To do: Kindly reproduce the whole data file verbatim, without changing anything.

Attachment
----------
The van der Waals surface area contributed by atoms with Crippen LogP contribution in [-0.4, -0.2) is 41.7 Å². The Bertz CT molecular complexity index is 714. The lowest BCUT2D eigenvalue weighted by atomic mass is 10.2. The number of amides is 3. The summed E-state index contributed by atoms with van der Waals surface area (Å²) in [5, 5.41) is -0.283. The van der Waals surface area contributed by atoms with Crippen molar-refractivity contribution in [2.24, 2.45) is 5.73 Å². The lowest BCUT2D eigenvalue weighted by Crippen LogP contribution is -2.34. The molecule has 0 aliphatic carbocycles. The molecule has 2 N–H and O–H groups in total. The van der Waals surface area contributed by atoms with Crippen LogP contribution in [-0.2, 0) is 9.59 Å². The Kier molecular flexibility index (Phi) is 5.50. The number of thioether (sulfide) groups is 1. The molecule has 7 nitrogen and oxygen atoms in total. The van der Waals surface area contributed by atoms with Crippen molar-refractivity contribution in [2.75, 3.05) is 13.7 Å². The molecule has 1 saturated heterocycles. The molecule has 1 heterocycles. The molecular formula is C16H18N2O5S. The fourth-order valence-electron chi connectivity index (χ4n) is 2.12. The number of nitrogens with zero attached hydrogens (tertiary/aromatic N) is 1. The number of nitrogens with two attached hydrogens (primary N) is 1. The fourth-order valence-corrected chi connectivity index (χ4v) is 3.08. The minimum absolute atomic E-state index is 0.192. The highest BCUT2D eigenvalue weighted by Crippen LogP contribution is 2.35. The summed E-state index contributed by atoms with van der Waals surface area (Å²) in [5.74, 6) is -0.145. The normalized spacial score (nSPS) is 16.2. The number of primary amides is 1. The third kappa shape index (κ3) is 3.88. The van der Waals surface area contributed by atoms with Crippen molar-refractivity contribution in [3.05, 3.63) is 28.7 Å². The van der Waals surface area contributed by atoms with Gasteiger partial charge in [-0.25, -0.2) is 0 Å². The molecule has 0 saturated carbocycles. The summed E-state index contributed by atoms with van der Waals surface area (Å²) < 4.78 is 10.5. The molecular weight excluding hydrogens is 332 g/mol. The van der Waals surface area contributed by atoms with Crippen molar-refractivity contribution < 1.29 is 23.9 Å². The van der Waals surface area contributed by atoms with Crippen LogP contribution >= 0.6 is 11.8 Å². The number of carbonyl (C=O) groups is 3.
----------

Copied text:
The van der Waals surface area contributed by atoms with Crippen LogP contribution in [-0.4, -0.2) is 41.7 Å². The Bertz CT molecular complexity index is 714. The lowest BCUT2D eigenvalue weighted by atomic mass is 10.2. The number of amides is 3. The summed E-state index contributed by atoms with van der Waals surface area (Å²) in [5, 5.41) is -0.283. The van der Waals surface area contributed by atoms with Crippen molar-refractivity contribution in [2.24, 2.45) is 5.73 Å². The lowest BCUT2D eigenvalue weighted by Crippen LogP contribution is -2.34. The molecule has 0 aliphatic carbocycles. The molecule has 2 N–H and O–H groups in total. The van der Waals surface area contributed by atoms with Crippen LogP contribution in [-0.2, 0) is 9.59 Å². The Kier molecular flexibility index (Phi) is 5.50. The number of thioether (sulfide) groups is 1. The molecule has 7 nitrogen and oxygen atoms in total. The van der Waals surface area contributed by atoms with Crippen molar-refractivity contribution in [2.75, 3.05) is 13.7 Å². The molecule has 1 saturated heterocycles. The molecule has 1 heterocycles. The molecular formula is C16H18N2O5S. The fourth-order valence-electron chi connectivity index (χ4n) is 2.12. The number of nitrogens with zero attached hydrogens (tertiary/aromatic N) is 1. The number of nitrogens with two attached hydrogens (primary N) is 1. The fourth-order valence-corrected chi connectivity index (χ4v) is 3.08. The minimum absolute atomic E-state index is 0.192. The highest BCUT2D eigenvalue weighted by Crippen LogP contribution is 2.35. The summed E-state index contributed by atoms with van der Waals surface area (Å²) in [5.74, 6) is -0.145. The normalized spacial score (nSPS) is 16.2. The number of primary amides is 1. The third kappa shape index (κ3) is 3.88. The van der Waals surface area contributed by atoms with Crippen molar-refractivity contribution in [3.05, 3.63) is 28.7 Å². The van der Waals surface area contributed by atoms with Gasteiger partial charge in [-0.25, -0.2) is 0 Å². The molecule has 0 saturated carbocycles. The summed E-state index contributed by atoms with van der Waals surface area (Å²) < 4.78 is 10.5. The molecular weight excluding hydrogens is 332 g/mol. The van der Waals surface area contributed by atoms with Crippen molar-refractivity contribution < 1.29 is 23.9 Å². The van der Waals surface area contributed by atoms with Crippen LogP contribution >= 0.6 is 11.8 Å². The number of carbonyl (C=O) groups is 3.